Figure 6: Bronwyn's first investment property which she renovated and sold in 2002.
 


  
Figure 7: Bronwyn’s Balmoral Slopes project as featured in My Home magazine. Whilst the clients went traveling around Australia for a year in 2003, Bronwyn was left in charge of designing and project managing this four bedroom Mosman home.

Figure 8: Bronwyn designed all three bathrooms with a unique feel using different materials for each. Shown here is the Master Spa.



 
  Figure 9: Mosman project completed by Bronwyn in 2004. Scope of works included interior design and decoration.

Figure 10: Details from Bronwyn's Mosman project.



It was in 2000 when I officially launched the Touch Interiors website. Dreaming big, as you do, I bought the ‘dot com’ and ‘dot com dot au’. My vision has always remained the same over the years. Inspired by the altruistic notion that interior design should be accessible to everyone, I started offering package solutions on my site, eventually adding a small shopping cart for single purchases. There was no such thing as online shopping back then and my suppliers thought I was cuckoo, but it became a significant part of my business over the following ten years, enough to rebrand the shop to Complete Pad in 2005.


My business has always provided great personal flexibility, something I wanted to protect when my first born, Hugh, was conceived. Despite working comfortably from our first home at the time, I made the counter-intuitive decision to wind things up, rather than down. In 2006 I committed to a three year lease on a beautiful 100 year old cottage nestled within George's Heights in the national park of Mosman.



 Figure 11: The Touch Interiors office between years 2006 – 2013, located at Georges Heights Mosman NSW. Bronwyn’s blog post showing her child friendly office.



 Figure 12: Bronwyn and Jason’s first home in Cremorne purchased in 2004. Bronwyn’s previous home office now converted into a family friendly study / playroom.



I realised the only way to have my cake and eat it too, was to build a design team to allow me to be the hands on mummy I dreamed of, whilst still enjoying career satisfaction. It was a great move and taught me so much about running a small company, becoming an employer and building a business that truly supported my life to the fullest.


Touch Interiors and Complete Pad were mostly operated by the same team during this time, with my main focus on the mix of commercial and residential Touch Interiors clients. My team and I completed projects of all sizes, including some major commercial ones like a 105 room serviced apartment complex in Western Australia in 2009. This was probably my greatest business achievement because I won the tender over five very large Australian procurement companies who were much more experienced at the time. I also played cupid on this project, when a close friend who assisted me eventually married the whitegoods supplier, can you believe!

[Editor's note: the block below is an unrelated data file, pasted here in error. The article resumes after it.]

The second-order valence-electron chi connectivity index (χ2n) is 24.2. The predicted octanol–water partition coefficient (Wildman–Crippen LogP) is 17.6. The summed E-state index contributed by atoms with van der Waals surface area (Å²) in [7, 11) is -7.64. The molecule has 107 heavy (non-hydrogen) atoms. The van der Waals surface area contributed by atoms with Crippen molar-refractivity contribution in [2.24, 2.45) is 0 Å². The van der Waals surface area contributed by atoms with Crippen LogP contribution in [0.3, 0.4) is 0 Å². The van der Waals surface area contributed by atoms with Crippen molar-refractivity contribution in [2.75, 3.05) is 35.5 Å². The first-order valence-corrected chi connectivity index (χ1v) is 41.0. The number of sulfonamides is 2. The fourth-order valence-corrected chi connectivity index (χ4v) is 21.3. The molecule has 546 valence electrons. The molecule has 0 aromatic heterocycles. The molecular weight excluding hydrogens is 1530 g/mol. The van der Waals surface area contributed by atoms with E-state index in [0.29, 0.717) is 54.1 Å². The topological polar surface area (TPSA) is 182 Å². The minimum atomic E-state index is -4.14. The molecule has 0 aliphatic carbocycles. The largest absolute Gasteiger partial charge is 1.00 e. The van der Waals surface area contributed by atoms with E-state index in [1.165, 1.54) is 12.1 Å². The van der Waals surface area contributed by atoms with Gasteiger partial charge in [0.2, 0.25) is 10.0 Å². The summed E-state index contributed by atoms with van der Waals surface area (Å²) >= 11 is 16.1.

Figure 13: One of three schemes for The Broadwater Mariners resort in Geraldton Western Australia - 105 suites completed by Bronwyn in 2009.

Figure 14 & 14A: Rooms included hand painted artworks by Sydney artist Sophie Taggart who flew over to Geraldton to experience its unique landscape, flora and fauna.
 
 

Other memorable commercial projects included the Breakfast Point Country Club, multiple F.F.E specifications for multi-storey residential developments, many investment property packages, event furniture for the Red Bull Air Race, an upmarket Chinese restaurant in Kirribilli and Coco Cubano Café and Bar in Crows Nest, (now named The Cornerstone Bar & Café). Clients included Australand, Frasers Property, Broadwater Resorts, Multiplex, Rose Group, Red Bull, Kyko Group and Stockland.


It was a wonderful seven year journey spent in this creative haven. I realise in hindsight how lucky I was to have made it all work.






 


Figure 15: The Breakfast Point Country Club completed in 2005 by Bronwyn for Rose Group.

Figure 16: Scope of Works for the Breakfast Point Country club included all interiors and exterior furniture.

Figure 17: Bronwyn designed the sofas and used various coastal themed textile to create an inviting atmosphere sympathetic with the Cape Code style architecture. Bronwyn also commissioned a local photographer using a series of black and white artworks throughout the space.

Figure 18: Bronwyn custom designed the library unit with ladder, magazine rack, floor rug with logo and rowing ore artwork.





 
 Figure 19 & 19a &19b: Neutral Bay project completed by Bronwyn in 2007. Scope of works included interior design and decorating.
 

 

 

 

Figure 20, 20a & 20b:
Middle Cove project completed by Bronwyn in 2008. Scope of works included interior design and decoration.
 
 














 


Figure 21, 21a, 21b, 21c, 21d:
Bronte Beach project completed by Bronwyn in 2010. Scope of works included interior design and decoration.




Figure 22 & 22a: Seaside Dreaming 1 of 4 suites completed in 2011 by Bronwyn for the Queensland Mon Komo development for Kyko Group. The brief was to create four distinctive Caribbean inspired display homes.
 
 

 
 Figure 23 & 23a: Travellers Sanctuary 2 of 4 suites for Mon Komo
 
 
 

Figure 24 & 24a: Caribbean Carnivale 3 of 4 suites for Mon Komo



 Figure 25 & 25a: Island Breeze 4 of 4 suites for Mon Komo


   
 Figure 26 & 27: Neutral Bay project completed by Bronwyn in 2012. Scope of works included interior design and decoration.